Statuelike

Stat´ue`like`

    (stăch´Ō`līk` or stăt´ũ`līk`)
a.1.Like a statue; motionless.
References in periodicals archive ?
But soon after, he was back to his usual stolidity, statuelike.
Although Hester "becomes more and more statuelike and lifeless as she grows intellectually and becomes less driven by romantic love," she nevertheless "has the charge to 'speak' for Dimmesdale in the marketplace during the first scaffold scene, to think for him in the forest scene"; she "is the strong one.
With makeup and costumes, students posed statuelike to re-create "living pictures" by Botticelli, Degas, Manet and Kandinsky as part of the school's third annual Living Art Gallery show.
The poignant images--decimated cityscapes dotted with heaps of rubble, charred body parts strewn across a city street, bombed-out buildings evoking statuelike severed torsos or ancient ruins--betray not only the horrifying scale of the destruction but also the sweeping effort to repress these horrors.
NEW ZEALAND coach John Mitchell showed little sign of shedding his statuelike demeanour after the All Blacks outclassed South Africa in the World Cup quarter-finals in Melbourne.
And all of the women are more statuelike than real, and obviously, the Pygmalion-Galatea myth applies to the narrators' remaking of their women.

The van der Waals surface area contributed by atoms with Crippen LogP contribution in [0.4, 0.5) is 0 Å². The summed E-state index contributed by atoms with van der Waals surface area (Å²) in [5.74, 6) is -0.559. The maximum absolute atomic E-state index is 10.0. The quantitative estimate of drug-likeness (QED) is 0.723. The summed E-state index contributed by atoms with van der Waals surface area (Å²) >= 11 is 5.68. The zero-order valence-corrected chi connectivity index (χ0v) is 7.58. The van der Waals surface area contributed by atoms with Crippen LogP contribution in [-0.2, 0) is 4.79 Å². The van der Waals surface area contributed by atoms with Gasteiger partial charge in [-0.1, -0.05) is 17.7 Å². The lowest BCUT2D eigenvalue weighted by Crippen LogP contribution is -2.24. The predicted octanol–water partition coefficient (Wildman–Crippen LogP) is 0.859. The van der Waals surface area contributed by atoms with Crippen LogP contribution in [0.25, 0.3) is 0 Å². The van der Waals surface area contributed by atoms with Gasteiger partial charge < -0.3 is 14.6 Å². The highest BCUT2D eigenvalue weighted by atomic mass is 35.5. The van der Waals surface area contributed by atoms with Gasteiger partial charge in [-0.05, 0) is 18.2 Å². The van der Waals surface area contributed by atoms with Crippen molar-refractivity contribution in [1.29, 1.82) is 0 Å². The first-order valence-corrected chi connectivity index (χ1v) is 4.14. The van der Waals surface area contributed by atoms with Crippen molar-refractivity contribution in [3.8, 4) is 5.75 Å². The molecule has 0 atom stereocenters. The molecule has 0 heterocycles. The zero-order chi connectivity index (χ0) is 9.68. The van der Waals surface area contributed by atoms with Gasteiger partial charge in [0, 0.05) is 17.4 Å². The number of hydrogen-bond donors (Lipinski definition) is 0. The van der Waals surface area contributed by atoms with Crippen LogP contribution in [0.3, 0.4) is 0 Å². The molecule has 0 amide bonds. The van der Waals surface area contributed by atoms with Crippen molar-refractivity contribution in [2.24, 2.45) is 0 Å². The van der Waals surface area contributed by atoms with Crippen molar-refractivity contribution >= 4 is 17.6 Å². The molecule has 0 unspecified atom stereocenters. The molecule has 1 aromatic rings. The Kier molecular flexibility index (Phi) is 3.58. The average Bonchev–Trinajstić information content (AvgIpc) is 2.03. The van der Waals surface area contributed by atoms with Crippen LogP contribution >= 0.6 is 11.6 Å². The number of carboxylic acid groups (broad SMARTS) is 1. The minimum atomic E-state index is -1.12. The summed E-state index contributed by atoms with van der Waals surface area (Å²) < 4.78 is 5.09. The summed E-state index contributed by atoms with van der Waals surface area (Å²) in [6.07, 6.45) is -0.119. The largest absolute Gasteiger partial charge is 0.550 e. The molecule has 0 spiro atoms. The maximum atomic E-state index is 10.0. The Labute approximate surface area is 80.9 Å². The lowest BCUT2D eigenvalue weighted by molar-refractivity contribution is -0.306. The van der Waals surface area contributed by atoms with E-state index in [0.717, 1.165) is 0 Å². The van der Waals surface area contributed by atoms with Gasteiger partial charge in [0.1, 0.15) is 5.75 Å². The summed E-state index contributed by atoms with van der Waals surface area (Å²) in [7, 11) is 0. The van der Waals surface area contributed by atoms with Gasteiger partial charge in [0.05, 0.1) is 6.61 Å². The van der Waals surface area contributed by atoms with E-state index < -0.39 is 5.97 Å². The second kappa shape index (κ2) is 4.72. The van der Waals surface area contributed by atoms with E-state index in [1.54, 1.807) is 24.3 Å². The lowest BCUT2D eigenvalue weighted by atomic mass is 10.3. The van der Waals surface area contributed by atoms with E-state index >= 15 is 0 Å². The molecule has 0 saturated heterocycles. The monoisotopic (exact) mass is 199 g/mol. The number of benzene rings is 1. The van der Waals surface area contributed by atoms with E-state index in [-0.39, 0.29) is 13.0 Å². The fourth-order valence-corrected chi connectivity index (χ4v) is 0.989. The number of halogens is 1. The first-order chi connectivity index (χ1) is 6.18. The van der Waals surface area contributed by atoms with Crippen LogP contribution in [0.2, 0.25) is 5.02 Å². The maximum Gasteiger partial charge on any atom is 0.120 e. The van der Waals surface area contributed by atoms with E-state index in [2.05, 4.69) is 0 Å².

For Roberts the "Confederate Woman" and the "Mammy" are dichotomous: the former was ideally "white, distant, statuelike, and upper-class," and the latter ideally was "black, warm, physical and subservient" (p.
Not completely by coincidence, both plays share a central image of a woman rendered mute and statuelike by waiting in an endless line outside a prison.
In this curiously public-private, medieval-modern setting, the deadpan juxtaposition of photographer Patrick Faigenbaum's well-known portraits of Roman emperor statues and statuelike Roman aristocrats, to cite only one example, acquired both an emotional depth and an ironic patina they would never have on a museum wall.